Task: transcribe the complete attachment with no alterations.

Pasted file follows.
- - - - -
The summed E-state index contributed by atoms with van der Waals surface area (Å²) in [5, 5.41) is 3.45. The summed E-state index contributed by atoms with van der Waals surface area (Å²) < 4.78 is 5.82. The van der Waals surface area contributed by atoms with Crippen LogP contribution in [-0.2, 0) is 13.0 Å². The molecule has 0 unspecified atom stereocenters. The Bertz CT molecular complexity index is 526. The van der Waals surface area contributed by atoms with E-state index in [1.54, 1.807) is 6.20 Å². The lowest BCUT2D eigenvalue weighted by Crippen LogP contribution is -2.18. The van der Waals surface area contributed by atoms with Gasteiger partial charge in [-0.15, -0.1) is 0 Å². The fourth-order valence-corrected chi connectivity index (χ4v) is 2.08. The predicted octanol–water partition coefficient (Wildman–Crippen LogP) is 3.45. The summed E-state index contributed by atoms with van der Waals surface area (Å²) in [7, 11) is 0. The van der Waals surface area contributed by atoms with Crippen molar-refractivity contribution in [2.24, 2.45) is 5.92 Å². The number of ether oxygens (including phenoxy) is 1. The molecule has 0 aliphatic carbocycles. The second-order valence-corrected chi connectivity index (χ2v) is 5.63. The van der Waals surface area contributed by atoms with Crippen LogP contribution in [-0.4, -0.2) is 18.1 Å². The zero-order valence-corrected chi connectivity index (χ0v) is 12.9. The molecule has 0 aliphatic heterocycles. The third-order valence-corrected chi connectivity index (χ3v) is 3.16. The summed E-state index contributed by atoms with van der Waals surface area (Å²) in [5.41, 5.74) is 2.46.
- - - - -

The summed E-state index contributed by atoms with van der Waals surface area (Å²) in [5, 5.41) is 3.45. The summed E-state index contributed by atoms with van der Waals surface area (Å²) < 4.78 is 5.82. The van der Waals surface area contributed by atoms with Crippen LogP contribution in [-0.2, 0) is 13.0 Å². The molecule has 0 unspecified atom stereocenters. The Bertz CT molecular complexity index is 526. The van der Waals surface area contributed by atoms with E-state index in [1.54, 1.807) is 6.20 Å². The lowest BCUT2D eigenvalue weighted by Crippen LogP contribution is -2.18. The van der Waals surface area contributed by atoms with Gasteiger partial charge in [-0.15, -0.1) is 0 Å². The fourth-order valence-corrected chi connectivity index (χ4v) is 2.08. The predicted octanol–water partition coefficient (Wildman–Crippen LogP) is 3.45. The summed E-state index contributed by atoms with van der Waals surface area (Å²) in [7, 11) is 0. The van der Waals surface area contributed by atoms with Crippen molar-refractivity contribution in [2.24, 2.45) is 5.92 Å². The number of ether oxygens (including phenoxy) is 1. The molecule has 0 aliphatic carbocycles. The second-order valence-corrected chi connectivity index (χ2v) is 5.63. The van der Waals surface area contributed by atoms with Crippen LogP contribution in [-0.4, -0.2) is 18.1 Å². The zero-order valence-corrected chi connectivity index (χ0v) is 12.9. The molecule has 0 aliphatic heterocycles. The third-order valence-corrected chi connectivity index (χ3v) is 3.16. The summed E-state index contributed by atoms with van der Waals surface area (Å²) in [5.41, 5.74) is 2.46.